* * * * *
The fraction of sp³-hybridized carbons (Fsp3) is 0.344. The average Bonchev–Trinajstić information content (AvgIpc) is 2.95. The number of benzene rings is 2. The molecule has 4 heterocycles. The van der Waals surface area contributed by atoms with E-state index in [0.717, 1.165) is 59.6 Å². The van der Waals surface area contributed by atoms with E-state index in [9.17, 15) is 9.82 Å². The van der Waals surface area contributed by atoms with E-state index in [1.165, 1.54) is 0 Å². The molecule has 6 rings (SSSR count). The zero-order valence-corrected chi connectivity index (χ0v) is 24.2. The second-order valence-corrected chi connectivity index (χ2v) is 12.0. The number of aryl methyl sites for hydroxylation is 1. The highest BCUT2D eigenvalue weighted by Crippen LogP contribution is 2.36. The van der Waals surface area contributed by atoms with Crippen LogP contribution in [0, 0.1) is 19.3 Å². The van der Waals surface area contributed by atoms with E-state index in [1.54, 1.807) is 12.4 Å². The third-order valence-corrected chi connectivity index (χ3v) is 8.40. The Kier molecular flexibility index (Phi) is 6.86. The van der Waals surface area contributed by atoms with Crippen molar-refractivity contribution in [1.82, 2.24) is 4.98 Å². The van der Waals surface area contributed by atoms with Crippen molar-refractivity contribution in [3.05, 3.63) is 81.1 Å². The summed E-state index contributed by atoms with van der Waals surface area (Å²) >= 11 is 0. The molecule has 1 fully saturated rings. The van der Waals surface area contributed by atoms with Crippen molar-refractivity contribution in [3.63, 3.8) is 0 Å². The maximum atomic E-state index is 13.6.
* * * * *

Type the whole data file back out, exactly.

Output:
The fraction of sp³-hybridized carbons (Fsp3) is 0.344. The average Bonchev–Trinajstić information content (AvgIpc) is 2.95. The number of benzene rings is 2. The molecule has 4 heterocycles. The van der Waals surface area contributed by atoms with E-state index in [0.717, 1.165) is 59.6 Å². The van der Waals surface area contributed by atoms with E-state index in [9.17, 15) is 9.82 Å². The van der Waals surface area contributed by atoms with E-state index in [1.165, 1.54) is 0 Å². The molecule has 6 rings (SSSR count). The zero-order valence-corrected chi connectivity index (χ0v) is 24.2. The second-order valence-corrected chi connectivity index (χ2v) is 12.0. The number of aryl methyl sites for hydroxylation is 1. The highest BCUT2D eigenvalue weighted by Crippen LogP contribution is 2.36. The van der Waals surface area contributed by atoms with Crippen LogP contribution in [0, 0.1) is 19.3 Å². The van der Waals surface area contributed by atoms with E-state index in [1.54, 1.807) is 12.4 Å². The third-order valence-corrected chi connectivity index (χ3v) is 8.40. The Kier molecular flexibility index (Phi) is 6.86. The van der Waals surface area contributed by atoms with Crippen molar-refractivity contribution in [1.82, 2.24) is 4.98 Å². The van der Waals surface area contributed by atoms with Crippen molar-refractivity contribution in [3.05, 3.63) is 81.1 Å². The summed E-state index contributed by atoms with van der Waals surface area (Å²) >= 11 is 0. The molecule has 1 fully saturated rings. The van der Waals surface area contributed by atoms with Crippen molar-refractivity contribution in [3.63, 3.8) is 0 Å². The maximum atomic E-state index is 13.6.